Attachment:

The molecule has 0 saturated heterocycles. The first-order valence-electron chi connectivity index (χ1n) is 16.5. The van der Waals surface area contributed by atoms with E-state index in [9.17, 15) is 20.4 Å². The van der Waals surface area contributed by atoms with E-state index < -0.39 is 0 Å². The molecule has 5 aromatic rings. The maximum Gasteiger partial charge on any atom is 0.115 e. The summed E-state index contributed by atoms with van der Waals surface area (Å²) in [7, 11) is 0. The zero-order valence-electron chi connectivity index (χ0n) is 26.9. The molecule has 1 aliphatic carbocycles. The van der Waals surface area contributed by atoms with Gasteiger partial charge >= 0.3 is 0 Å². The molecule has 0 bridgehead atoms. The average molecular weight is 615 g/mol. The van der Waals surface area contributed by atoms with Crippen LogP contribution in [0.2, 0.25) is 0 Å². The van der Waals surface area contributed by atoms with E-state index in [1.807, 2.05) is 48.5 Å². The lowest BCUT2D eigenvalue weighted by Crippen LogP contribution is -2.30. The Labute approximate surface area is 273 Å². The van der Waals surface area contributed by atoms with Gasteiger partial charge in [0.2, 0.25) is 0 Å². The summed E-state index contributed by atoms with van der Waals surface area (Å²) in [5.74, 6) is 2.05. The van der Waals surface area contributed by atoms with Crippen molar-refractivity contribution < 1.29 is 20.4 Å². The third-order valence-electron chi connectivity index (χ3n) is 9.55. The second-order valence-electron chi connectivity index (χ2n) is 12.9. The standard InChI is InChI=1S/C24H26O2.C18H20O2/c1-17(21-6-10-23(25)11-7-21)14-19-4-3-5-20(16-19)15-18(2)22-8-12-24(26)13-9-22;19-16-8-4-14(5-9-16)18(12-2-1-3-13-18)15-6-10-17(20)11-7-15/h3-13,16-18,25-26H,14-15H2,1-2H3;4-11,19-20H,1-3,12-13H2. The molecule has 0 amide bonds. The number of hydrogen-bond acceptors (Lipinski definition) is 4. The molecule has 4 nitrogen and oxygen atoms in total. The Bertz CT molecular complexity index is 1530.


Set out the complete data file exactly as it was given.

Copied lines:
The molecule has 0 saturated heterocycles. The first-order valence-electron chi connectivity index (χ1n) is 16.5. The van der Waals surface area contributed by atoms with E-state index in [9.17, 15) is 20.4 Å². The van der Waals surface area contributed by atoms with E-state index < -0.39 is 0 Å². The molecule has 5 aromatic rings. The maximum Gasteiger partial charge on any atom is 0.115 e. The summed E-state index contributed by atoms with van der Waals surface area (Å²) in [7, 11) is 0. The zero-order valence-electron chi connectivity index (χ0n) is 26.9. The molecule has 1 aliphatic carbocycles. The van der Waals surface area contributed by atoms with Gasteiger partial charge >= 0.3 is 0 Å². The molecule has 0 bridgehead atoms. The average molecular weight is 615 g/mol. The van der Waals surface area contributed by atoms with Crippen LogP contribution in [0.2, 0.25) is 0 Å². The van der Waals surface area contributed by atoms with E-state index in [1.807, 2.05) is 48.5 Å². The lowest BCUT2D eigenvalue weighted by Crippen LogP contribution is -2.30. The Labute approximate surface area is 273 Å². The van der Waals surface area contributed by atoms with Gasteiger partial charge in [0.2, 0.25) is 0 Å². The summed E-state index contributed by atoms with van der Waals surface area (Å²) in [5.74, 6) is 2.05. The van der Waals surface area contributed by atoms with Crippen molar-refractivity contribution < 1.29 is 20.4 Å². The third-order valence-electron chi connectivity index (χ3n) is 9.55. The second-order valence-electron chi connectivity index (χ2n) is 12.9. The standard InChI is InChI=1S/C24H26O2.C18H20O2/c1-17(21-6-10-23(25)11-7-21)14-19-4-3-5-20(16-19)15-18(2)22-8-12-24(26)13-9-22;19-16-8-4-14(5-9-16)18(12-2-1-3-13-18)15-6-10-17(20)11-7-15/h3-13,16-18,25-26H,14-15H2,1-2H3;4-11,19-20H,1-3,12-13H2. The molecule has 0 amide bonds. The number of hydrogen-bond acceptors (Lipinski definition) is 4. The molecule has 4 nitrogen and oxygen atoms in total. The Bertz CT molecular complexity index is 1530.